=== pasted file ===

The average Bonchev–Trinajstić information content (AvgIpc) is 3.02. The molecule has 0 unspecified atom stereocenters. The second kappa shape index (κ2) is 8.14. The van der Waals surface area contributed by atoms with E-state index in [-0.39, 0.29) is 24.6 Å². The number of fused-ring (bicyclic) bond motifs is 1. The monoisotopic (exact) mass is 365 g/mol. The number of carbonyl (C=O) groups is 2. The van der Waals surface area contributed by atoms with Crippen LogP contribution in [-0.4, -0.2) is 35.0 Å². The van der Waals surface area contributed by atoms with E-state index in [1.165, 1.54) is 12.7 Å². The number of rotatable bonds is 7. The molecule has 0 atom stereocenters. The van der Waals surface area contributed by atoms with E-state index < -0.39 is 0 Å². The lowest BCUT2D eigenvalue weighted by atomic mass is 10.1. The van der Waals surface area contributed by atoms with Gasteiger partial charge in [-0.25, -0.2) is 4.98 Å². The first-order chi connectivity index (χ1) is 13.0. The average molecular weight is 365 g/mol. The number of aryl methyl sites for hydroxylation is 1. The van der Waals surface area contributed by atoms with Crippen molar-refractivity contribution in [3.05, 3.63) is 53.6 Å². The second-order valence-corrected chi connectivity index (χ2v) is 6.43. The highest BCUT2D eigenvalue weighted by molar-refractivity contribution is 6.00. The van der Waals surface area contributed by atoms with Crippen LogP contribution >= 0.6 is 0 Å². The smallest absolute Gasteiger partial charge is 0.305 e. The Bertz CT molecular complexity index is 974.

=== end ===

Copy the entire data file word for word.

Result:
The average Bonchev–Trinajstić information content (AvgIpc) is 3.02. The molecule has 0 unspecified atom stereocenters. The second kappa shape index (κ2) is 8.14. The van der Waals surface area contributed by atoms with E-state index in [-0.39, 0.29) is 24.6 Å². The number of fused-ring (bicyclic) bond motifs is 1. The monoisotopic (exact) mass is 365 g/mol. The number of carbonyl (C=O) groups is 2. The van der Waals surface area contributed by atoms with Crippen LogP contribution in [-0.4, -0.2) is 35.0 Å². The van der Waals surface area contributed by atoms with E-state index in [1.165, 1.54) is 12.7 Å². The number of rotatable bonds is 7. The molecule has 0 atom stereocenters. The van der Waals surface area contributed by atoms with E-state index < -0.39 is 0 Å². The lowest BCUT2D eigenvalue weighted by atomic mass is 10.1. The van der Waals surface area contributed by atoms with Gasteiger partial charge in [-0.25, -0.2) is 4.98 Å². The first-order chi connectivity index (χ1) is 13.0. The average molecular weight is 365 g/mol. The number of aryl methyl sites for hydroxylation is 1. The van der Waals surface area contributed by atoms with Crippen molar-refractivity contribution in [3.05, 3.63) is 53.6 Å². The second-order valence-corrected chi connectivity index (χ2v) is 6.43. The highest BCUT2D eigenvalue weighted by molar-refractivity contribution is 6.00. The van der Waals surface area contributed by atoms with Crippen LogP contribution >= 0.6 is 0 Å². The smallest absolute Gasteiger partial charge is 0.305 e. The Bertz CT molecular complexity index is 974.